99% of the world’s population breathes air that exceeds the limits recommended by the World Health Organization (WHO). This scenario is exacerbated in urban areas where more than 50% of the world’s population is concentrated. To mitigate the problem of air pollution, considered by the WHO to be the main environmental risk factor for health worldwide, it is crucial to have more reliable and accurate data on the concentration of air pollutants in our cities, especially nitrogen dioxide (NO2) because of its harmful effects on people’s quality of life and the associated economic consequences.
To advance in this line of research, a team of scientists from the Earth System Services group of the Earth Sciences Department at the Barcelona Supercomputing Center – Centro Nacional de Supercomputación (BSC-CNS) has carried out a study that shows that artificial intelligence can be of great use in obtaining reliable information on the probability of exceeding legal limits for air pollution throughout the city. The aim of the research, published in the journal Geoscientific Model Development, is to help improve air quality management in urban areas by obtaining hourly maps of NO2 concentrations at the street level, as well as quantifying the associated uncertainty.
The new method combines for the first time the results of CALIOPE-Urban, a unique model in Spain that allows air pollution forecasting at very high resolutions of up to ten metres, at different heights and at any point in the city, with an extensive urban database that includes observations from official air quality stations, low-cost sensor campaigns, information on building density, meteorological variables, and a long list of other geospatial information. In this way, areas of the city where the current monitoring system needs to be improved can be identified, helping to optimise strategies to reduce air pollution.
“The combination of CALIOPE-Urban predictions with all these urban data using artificial intelligence allows us to improve the model because where simulation cannot explain the spatial distribution of pollution, we can use machine learning to correct and improve this prediction,” says Jan Mateu, leader of the BSC Air Quality Services team and one of the main authors of the study.
The use of machine learning techniques with observational data obtained during previous campaigns using passive dosimeters represents an important advance, as it reduces the inherent uncertainties associated with air quality models due to the low density of monitoring stations. This provides a better spatial characterisation of excess air pollution in different parts of the city.
One of the main conclusions of the study, which in this pilot phase focused on the city of Barcelona, is that the district with the worst air quality in the Catalan capital is the Eixample, where 95% of its area has more than a 50% probability of exceeding the annual average NO2 limit of 40 μg/m3 set by the European Commission (European Air Quality Directive 2008/50/EC).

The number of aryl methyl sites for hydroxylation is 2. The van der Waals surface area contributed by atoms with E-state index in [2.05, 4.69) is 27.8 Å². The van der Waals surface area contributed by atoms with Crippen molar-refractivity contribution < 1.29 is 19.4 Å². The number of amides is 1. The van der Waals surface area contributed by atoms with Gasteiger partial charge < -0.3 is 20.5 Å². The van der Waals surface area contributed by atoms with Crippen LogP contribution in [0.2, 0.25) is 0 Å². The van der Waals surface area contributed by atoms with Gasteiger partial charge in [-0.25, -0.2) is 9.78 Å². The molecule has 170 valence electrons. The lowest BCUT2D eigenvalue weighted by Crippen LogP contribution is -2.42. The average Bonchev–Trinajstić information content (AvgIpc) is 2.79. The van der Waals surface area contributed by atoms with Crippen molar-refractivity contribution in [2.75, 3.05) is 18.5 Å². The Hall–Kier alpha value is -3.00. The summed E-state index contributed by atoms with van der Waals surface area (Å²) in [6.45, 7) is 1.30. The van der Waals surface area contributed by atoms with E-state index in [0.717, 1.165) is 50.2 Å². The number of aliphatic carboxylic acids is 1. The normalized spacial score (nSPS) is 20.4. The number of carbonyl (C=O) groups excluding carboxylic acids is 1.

“The Eixample district, the most populated district in Barcelona, is the most affected area in the city, as the vast majority of its surface area has a greater than 50% probability of exceeding the annual NO2 limit set by the European Commission. Thanks to our methodology, the public administration will be able to design and manage policies to improve air quality in urban areas, which is particularly important since air pollution is the main environmental risk factor for human health,” adds Álvaro Criado, a researcher in BSC’s Air Quality Services team and one of the main authors of the study.
The CALIOPE-Urban model
Developed at the BSC, CALIOPE-Urban is a modelling tool that estimates the concentration of nitrogen dioxide (NO2) at street level in the city of Barcelona, although it could also be applied to other cities or metropolitan areas. NO2 and its precursors are mainly emitted from combustion sources, such as vehicle engines, so monitoring is crucial to combat air pollution in large cities where traffic is often congested.
The system, which is unique in Spain, provides citizens and air quality managers with useful information on how traffic affects air pollution in each neighbourhood. This information is essential for designing and implementing effective planning and mitigation strategies to protect citizens from the health threats posed by air pollution. CALIOPE-Urban is currently focused on the city of Barcelona, but work is already underway to extend it to other municipalities in collaboration with various municipal and regional administrations.
CALIOPE-Urban combines the technology of the CALIOPE regional model, the BSC air quality prediction system, with an urban model that considers air pollution at street level, using information on traffic emissions and meteorological data. CALIOPE, the only air quality system that provides operational forecasts for Barcelona, Catalonia, the Iberian Peninsula and Europe, is the sole Spanish contributor to the European Union’s Copernicus Atmosphere Monitoring Service (CAMS).
Geoscientific Model Development
Data fusion uncertainty-enabled methods to map street-scale hourly NO2 in Barcelona: a case study with CALIOPE-Urban v1.0
Article Publication Date